Northern Tasmania has a vibrant and rich living heritage, which weaves its way into everyday life here.
For 40,000 years the Leterremairrener, Panninher and Tyerrernotepanner Palawa (Tasmanian Aboriginal) peoples lived in harmony with the land in the Tamar Valley region. They utilised the rich resources found here, and performed ancient ceremonial songs and dances at places such as the Cataract Gorge.
The township of Launceston was founded by Lieutenant Colonel Paterson in 1806, and was named for the ancient seaside settlement of the same name in Cornwall, UK. It is Australia’s third-oldest city, with a fascinating history traced in its beautiful old buildings and streetscapes. These buildings are kept alive to this day – bustling with social and commerce activity – repurposed as fashion boutiques and bars, banks and high-tech offices.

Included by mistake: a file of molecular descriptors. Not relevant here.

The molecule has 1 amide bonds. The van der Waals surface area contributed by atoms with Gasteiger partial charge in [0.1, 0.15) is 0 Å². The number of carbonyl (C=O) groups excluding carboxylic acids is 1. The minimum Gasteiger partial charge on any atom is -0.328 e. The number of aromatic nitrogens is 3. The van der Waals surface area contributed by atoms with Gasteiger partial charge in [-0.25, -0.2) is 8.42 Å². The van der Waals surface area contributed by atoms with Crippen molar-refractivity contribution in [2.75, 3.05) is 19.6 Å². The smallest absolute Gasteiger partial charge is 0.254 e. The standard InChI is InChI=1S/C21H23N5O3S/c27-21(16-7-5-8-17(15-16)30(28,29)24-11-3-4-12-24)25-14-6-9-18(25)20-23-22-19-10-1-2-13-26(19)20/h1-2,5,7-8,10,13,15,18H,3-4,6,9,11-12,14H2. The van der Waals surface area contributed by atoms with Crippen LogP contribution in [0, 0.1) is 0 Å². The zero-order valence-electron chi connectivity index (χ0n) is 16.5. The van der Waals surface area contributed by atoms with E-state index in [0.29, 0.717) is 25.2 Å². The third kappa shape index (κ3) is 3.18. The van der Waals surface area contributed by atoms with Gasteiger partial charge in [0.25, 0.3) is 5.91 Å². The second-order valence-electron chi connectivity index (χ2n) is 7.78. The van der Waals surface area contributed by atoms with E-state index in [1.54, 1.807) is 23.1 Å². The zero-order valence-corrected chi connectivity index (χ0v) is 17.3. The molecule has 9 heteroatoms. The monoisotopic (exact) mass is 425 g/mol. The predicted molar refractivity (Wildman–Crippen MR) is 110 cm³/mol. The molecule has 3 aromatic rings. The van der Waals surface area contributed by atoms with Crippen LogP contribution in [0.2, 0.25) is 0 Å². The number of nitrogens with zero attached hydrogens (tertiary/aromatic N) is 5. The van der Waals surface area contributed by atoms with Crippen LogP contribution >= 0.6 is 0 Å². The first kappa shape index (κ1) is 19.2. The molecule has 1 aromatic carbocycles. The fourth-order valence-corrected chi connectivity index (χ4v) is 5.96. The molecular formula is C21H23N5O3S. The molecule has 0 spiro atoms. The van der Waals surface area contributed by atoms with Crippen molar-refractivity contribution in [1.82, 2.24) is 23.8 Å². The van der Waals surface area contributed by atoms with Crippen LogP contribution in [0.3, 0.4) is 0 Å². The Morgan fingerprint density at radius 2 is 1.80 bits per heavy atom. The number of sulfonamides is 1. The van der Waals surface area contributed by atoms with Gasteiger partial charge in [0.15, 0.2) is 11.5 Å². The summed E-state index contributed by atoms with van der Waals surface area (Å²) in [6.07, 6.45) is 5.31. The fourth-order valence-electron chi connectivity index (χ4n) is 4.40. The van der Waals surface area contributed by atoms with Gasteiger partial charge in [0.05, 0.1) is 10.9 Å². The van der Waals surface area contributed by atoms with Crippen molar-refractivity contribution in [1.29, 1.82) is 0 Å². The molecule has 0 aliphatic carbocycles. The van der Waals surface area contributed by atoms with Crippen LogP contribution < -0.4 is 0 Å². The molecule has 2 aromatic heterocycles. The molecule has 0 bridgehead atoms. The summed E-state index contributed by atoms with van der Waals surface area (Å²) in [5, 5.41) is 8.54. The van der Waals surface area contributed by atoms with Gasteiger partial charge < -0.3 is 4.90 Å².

Launceston has one of the most intact early cityscapes in the country – its early Colonial and Victorian buildings give the city a wonderful historic character. One of the best ways to explore is to follow one of the three Heritage Walks that take you past many living architectural examples – pick up a printed brochure from the Launceston Visitor Information Centre. Visit the Old Umbrella Shop – one the few remaining intact early 20th Century shops in Tasmania – a retail experience harkening back to early days. And for a taste of colonial life, visit the National Trust-run Franklin House – a stately home built with convict-labour in 1838. The Unesco World Heritage Sites of Woolmers and Brickendon homesteads at Longford should be added to your list of heritage sites not to miss. Woolmers dates back to 1819, and a wander through the house and grounds is like a moment back in time – you will also enjoy the National Rose Garden here.
However you choose to experience our region, Northern Tasmania's living heritage will be sure to leave a lasting impression.